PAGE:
Trump’s dilemma with Iran: to extend waivers or not!

April 22, 2019

These days one of the major factors which is affecting the oil market is the U.S. President Donald Trump’s actions and their consequences. The imposition of sanctions on Venezuela, reimposition of sanctions on Iran, comments on Libya, the impact on Saudi Arabia and OPEC decision making, are just some of the scenarios in which Trump is the lead actor.

In November 2018, when the U.S. president announced withdrawing from the 2015 nuclear accord between the Islamic Republic and six world powers, he made another announcement saying that the U.S. is going to cut Iranian oil exports to zero!

The sanctions targeted Iran's oil sector, financial transactions and banks, as well as shipping and ship-building industries in order to cut off the country’s revenue sources and to make Trump’s announcement come true.

However, shortly after Trump’s blatant remarks, Secretary of State Mike Pompeo announced that the United States has granted exemptions to eight countries allowing them to temporarily continue buying Iranian oil.

Clearly Trump hadn’t included the importance of Iranian oil for the market balance in his calculations. In the absence of Iranian oil in the market, the prices skyrocketed and that unleashed a wave of panic among the U.S. gasoline consumers which were facing prices going up.

On the other hand, Saudi Arabia which had been under Trump’s tweet bombarding since April 2018, for cutting oil production, pushed back at him and went on with the plan for extending the OPEC+ cuts deal.

The market statistics were all against Trump’s visions and that made him retreat for the time being, adjourning the execution of the “zero Iranian oil” for a six-month period.

Now, with the waivers expiration due nearing, once again Trump is facing a dilemma regarding his Iran policies.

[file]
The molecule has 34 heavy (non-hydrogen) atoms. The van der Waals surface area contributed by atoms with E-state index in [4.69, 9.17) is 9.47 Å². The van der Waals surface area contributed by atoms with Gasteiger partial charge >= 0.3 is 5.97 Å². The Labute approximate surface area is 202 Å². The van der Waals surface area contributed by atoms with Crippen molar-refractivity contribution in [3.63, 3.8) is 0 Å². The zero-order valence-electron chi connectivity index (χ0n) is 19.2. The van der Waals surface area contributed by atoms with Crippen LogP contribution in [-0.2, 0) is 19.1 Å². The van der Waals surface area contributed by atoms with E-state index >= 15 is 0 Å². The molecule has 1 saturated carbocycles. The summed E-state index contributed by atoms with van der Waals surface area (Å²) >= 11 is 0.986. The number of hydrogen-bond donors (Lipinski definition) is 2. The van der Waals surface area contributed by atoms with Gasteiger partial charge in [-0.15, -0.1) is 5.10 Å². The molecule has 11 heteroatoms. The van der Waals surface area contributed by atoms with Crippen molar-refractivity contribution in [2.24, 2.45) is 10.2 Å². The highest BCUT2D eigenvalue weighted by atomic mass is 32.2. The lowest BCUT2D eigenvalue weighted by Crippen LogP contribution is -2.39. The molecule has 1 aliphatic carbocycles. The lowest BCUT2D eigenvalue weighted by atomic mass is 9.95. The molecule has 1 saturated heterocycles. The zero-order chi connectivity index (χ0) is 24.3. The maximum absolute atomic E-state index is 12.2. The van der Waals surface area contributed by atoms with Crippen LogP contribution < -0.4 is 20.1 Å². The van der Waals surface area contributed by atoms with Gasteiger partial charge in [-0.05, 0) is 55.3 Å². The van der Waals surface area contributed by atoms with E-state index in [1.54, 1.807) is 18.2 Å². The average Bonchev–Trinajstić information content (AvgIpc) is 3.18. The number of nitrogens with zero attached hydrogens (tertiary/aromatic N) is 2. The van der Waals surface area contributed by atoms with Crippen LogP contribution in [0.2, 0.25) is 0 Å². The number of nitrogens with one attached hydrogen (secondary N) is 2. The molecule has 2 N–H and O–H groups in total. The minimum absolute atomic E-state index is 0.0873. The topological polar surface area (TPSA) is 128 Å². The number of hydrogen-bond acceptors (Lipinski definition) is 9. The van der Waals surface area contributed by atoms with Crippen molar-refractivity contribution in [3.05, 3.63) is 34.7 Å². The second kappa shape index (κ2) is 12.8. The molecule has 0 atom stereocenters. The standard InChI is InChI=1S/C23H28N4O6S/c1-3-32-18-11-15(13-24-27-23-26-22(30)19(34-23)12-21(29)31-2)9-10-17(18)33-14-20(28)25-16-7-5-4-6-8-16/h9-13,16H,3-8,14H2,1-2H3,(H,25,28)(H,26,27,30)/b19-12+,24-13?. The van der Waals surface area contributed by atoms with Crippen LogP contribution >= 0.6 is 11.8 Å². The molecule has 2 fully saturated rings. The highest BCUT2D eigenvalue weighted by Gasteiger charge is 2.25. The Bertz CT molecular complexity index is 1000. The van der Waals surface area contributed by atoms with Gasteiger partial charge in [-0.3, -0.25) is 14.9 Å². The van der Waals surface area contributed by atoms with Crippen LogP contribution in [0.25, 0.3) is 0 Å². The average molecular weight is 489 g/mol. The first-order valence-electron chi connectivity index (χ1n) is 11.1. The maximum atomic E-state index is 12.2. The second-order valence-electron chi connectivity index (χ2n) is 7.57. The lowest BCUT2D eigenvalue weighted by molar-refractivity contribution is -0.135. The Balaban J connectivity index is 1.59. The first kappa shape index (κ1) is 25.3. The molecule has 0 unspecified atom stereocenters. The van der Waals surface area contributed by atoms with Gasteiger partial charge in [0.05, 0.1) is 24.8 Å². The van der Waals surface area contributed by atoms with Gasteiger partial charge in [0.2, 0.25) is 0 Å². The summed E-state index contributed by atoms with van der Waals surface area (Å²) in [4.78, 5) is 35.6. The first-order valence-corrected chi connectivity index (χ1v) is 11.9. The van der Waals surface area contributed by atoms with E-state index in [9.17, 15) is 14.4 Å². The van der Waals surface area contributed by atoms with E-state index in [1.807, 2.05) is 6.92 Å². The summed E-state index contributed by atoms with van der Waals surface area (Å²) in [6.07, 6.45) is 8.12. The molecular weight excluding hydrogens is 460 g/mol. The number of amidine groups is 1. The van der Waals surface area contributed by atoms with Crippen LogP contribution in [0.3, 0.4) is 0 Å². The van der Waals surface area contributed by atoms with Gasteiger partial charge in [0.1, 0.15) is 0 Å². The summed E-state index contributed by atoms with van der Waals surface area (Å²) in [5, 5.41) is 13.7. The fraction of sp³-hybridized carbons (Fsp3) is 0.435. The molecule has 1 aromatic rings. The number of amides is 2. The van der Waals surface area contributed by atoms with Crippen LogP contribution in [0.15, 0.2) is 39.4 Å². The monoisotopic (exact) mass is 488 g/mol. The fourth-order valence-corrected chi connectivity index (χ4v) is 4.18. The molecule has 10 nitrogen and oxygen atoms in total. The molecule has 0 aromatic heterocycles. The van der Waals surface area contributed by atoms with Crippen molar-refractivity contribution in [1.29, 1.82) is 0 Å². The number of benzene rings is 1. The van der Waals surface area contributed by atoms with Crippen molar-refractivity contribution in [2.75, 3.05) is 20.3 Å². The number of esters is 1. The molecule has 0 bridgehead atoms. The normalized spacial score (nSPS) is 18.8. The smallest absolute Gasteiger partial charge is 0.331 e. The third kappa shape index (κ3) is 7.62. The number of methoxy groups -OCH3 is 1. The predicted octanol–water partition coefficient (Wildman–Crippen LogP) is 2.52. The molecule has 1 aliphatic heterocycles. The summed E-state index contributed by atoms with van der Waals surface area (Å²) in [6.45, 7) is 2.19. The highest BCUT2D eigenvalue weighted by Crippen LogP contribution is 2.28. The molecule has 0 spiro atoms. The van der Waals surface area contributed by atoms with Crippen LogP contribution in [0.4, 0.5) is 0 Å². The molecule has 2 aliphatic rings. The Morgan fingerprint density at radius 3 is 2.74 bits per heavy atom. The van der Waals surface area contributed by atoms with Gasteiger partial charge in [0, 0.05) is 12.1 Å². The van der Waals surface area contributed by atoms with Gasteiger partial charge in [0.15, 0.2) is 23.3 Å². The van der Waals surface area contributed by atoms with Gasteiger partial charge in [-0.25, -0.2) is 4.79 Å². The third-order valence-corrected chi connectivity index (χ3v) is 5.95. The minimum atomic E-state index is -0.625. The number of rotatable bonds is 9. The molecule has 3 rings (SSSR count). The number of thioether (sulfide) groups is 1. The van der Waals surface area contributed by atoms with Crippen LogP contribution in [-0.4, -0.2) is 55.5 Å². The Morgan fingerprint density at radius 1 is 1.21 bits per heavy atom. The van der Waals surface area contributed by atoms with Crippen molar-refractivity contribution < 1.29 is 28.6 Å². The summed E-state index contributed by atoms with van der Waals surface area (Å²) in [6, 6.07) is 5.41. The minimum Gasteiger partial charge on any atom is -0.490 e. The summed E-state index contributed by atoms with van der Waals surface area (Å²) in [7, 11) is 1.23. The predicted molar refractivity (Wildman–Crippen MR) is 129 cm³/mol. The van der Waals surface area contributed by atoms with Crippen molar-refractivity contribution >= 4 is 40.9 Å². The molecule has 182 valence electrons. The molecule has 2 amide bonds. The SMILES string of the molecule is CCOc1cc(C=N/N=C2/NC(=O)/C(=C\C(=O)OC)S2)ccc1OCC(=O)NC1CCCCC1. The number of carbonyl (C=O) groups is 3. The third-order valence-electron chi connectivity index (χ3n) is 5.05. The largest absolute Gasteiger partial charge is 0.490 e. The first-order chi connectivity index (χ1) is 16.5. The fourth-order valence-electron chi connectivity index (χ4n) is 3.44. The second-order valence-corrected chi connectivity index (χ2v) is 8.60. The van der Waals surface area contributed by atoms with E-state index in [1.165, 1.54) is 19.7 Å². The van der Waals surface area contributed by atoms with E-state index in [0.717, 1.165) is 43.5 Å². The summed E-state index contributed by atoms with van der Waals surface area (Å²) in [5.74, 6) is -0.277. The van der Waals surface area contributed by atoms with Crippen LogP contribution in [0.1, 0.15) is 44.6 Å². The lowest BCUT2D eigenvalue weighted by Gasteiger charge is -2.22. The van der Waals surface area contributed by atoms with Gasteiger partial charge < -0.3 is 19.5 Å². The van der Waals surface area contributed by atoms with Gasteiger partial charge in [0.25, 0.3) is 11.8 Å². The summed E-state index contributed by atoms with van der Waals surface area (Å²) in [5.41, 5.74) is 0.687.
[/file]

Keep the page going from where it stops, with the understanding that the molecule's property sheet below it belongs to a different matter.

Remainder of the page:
Earlier in April, Saudi Arabia’s Energy Minister Khalid al-Falih noted that OPEC was leaning toward an extension of the production cuts after June.

He also mentioned Trump’s tweet from earlier that month in which he called on OPEC “to take it easy,” al-Falih told CNBC on the sidelines of an OPEC symposium in Riyadh that “We are taking it easy.”

The possibility of an extension on the OPEC+ cuts deal is very high and that means the traders would be expecting a much tighter market in the Q3 and Q4 2019. With the U.S. sanctions on Venezuela and disruptions in Libya added to the equation, the prices could go as high as $100.

The situation has put Trump in a very difficult position, if he agrees to extend waivers on Iran; that would be a clear acceptance of defeat and admitting to the fact that Iranian oil could not be wiped out of the market without huge consequences.

On the other hand, if he doesn’t allow the exempted countries to keep buying Iranian oil, he would actually be adding yet another factor to the oil market’s already bullish nature.

A more likely scenario is that the waivers will be extended only for some of the exempted countries and most probably the European countries won’t be included in the new round of waivers due to the current trade war between the U.S. and Europe.

Considering this scenario, Iranian oil exports won’t fall much from their current levels, since most of the recent raises in the county’s exports has been due to the increase in shippings to Asian buyers.

Trump has until early May to decide whether to grant new waivers to eight countries -- China, India, Japan, Turkey, Italy, Greece, South Korea and Taiwan -- that were exempted from sanctions on Iranian oil imports.

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